1979 Squire Seafair Trophy

When Will Atlas Hammerlock Be Broken

Muncey to Go For 7th U.S. Title Today

By Craig Smith, Times Staff Reporter

How long can it go on? How long can Bill Muncey in the Atlas Van Lines continue his hammerlock on the sport of unlimited-hydroplane racing?

Muncey will try to extend his winning streak to nine races today in the Seafair Race on Lake Washington. The winning streak started here one year ago. He went on to win last September’s race in San Diego and has seen nothing but checkered flags in six title heats this season.

All Muncey needs today is 475 points (a second and a third in preliminary heats will do) to clinch his seventh national unlimited title.

"It’s funny, every week. everyone is shooting at you," Muncey said after his victory last Sunday in Pasco. "Now you just have to go prove, it again that the Atlas Van Lines is a superb racing mechanism."

Jim Lucero, Muncey’s highly respected crew chief, said, "You can win every race on the circuit and if you lose in Seattle, everybody thinks you’re a loser."

The Atlas presently is racing against the best competition in years. Last week in Pasco, four boats, including Atlas, broke the previous world record of 124.481 miles an hour for a 2½-mile lap. Speeds are expected to be slower today because the course is 2 miles.

Muncey’s toughest challengers today are the new Miss Budweiser, driven by Dean Chenoweth, and Miss Circus Circus, driven by Steve Reynolds. Chip Hanauer in The Squire Shop, the other record breaker, is given an outside chance of ending Muncey’s streak.

All four of the top boats are based in Seattle. For the second straight year, there are no Detroit boats in the race. Circus and Atlas have been at every race. This will be Budweiser’s fourth race and the third for The Squire Shop.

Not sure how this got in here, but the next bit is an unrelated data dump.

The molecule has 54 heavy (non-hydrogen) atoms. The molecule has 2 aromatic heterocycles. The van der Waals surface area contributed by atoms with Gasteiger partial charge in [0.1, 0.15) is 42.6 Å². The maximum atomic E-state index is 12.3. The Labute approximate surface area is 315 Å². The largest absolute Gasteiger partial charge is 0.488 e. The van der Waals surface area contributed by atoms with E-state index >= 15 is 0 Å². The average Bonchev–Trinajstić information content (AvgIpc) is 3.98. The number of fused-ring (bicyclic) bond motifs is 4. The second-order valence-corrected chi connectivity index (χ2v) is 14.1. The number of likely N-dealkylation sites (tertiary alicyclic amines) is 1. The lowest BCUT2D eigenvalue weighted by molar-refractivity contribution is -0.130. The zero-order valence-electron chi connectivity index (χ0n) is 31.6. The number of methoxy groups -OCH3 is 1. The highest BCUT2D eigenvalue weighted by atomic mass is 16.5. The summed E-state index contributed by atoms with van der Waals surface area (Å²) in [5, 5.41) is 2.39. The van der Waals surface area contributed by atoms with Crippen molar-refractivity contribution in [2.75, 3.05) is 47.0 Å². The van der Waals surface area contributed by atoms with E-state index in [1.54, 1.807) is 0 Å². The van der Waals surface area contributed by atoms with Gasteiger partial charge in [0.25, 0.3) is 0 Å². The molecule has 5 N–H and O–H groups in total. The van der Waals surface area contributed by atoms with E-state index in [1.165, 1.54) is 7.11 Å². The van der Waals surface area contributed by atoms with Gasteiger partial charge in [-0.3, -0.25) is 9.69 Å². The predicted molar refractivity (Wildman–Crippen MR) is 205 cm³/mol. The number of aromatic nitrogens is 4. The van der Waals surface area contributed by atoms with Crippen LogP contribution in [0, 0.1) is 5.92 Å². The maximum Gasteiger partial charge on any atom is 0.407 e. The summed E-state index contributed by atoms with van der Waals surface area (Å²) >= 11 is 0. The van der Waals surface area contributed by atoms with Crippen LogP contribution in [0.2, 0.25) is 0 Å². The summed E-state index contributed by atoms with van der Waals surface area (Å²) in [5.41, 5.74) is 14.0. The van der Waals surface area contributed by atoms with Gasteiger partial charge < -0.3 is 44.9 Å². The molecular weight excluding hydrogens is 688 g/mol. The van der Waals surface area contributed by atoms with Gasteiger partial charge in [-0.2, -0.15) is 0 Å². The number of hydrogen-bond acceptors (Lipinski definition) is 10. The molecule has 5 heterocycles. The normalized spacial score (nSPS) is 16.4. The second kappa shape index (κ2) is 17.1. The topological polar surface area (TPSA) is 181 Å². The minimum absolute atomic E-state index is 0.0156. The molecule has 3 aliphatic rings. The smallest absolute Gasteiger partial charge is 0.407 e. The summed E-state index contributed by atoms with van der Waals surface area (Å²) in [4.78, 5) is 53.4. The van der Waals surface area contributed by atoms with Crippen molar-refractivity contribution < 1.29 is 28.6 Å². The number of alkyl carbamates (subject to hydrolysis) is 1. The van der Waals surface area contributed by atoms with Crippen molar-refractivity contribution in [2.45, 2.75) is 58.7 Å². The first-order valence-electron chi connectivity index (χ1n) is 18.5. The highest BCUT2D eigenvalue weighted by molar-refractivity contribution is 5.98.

The 11 other boats in the fleet are not expected to pose any serious challenge. In 29 years of racing on Lake Washington there has been only one real upset — 1966, when Jim Ranger drove My Gypsy to victory.

Today’s race marks the first time an admission fee has been charged for a race on the course south of the Lake Washington Floating Bridge. Tickets are $3, with children under 12 admitted free. A state law was changed in the past legislative session to allow the admission charge. The money will be used to defray race expenses and bid for next year’s Gold Cup.

Muncey, who will be after his 57th career win today, could be on his way to doing what no one in the history of the sport has done — win every race in a season. There are races next month in Ogden, Utah, and San Diego.

Muncey won six of seven races last year and in 1962 he won five of six in Miss Century 21. Bill Cantrell drove My Sweetie to victory in seven of eight races in 1949.

Muncey has won seven races here, including the past two. Chenoweth is the only other previous Seattle winner in the field, having won the 1970 race in an earlier Miss Budweiser.

Today’s first preliminary heat begins at noon. The six boats with the most points in preliminary heats will race at 4:1 0 p.m. in the winner-take-all championship heat.

Three ticket booths will be open today. One of the main booths will be just north of the Stan Sayres Pits on Lake Washington Boulevard. The other main booth will be on the north end of the course, near the Mount Baker bathing beach. The third booth, on Horton Drive, is intended primarily for Mount Baker-area residents. The booths will open at 6 a.m.

Parking, as always will be a problem. There is room for 1,000 cars in a lot south of Genesee Street between 42nd and 46th Avenues. The lot will fill up fast and most hydro fans should plan on doing a lot of walking.

Metro is planning three types of special service today:

(Reprinted from The Seattle Times, August 5, 1979)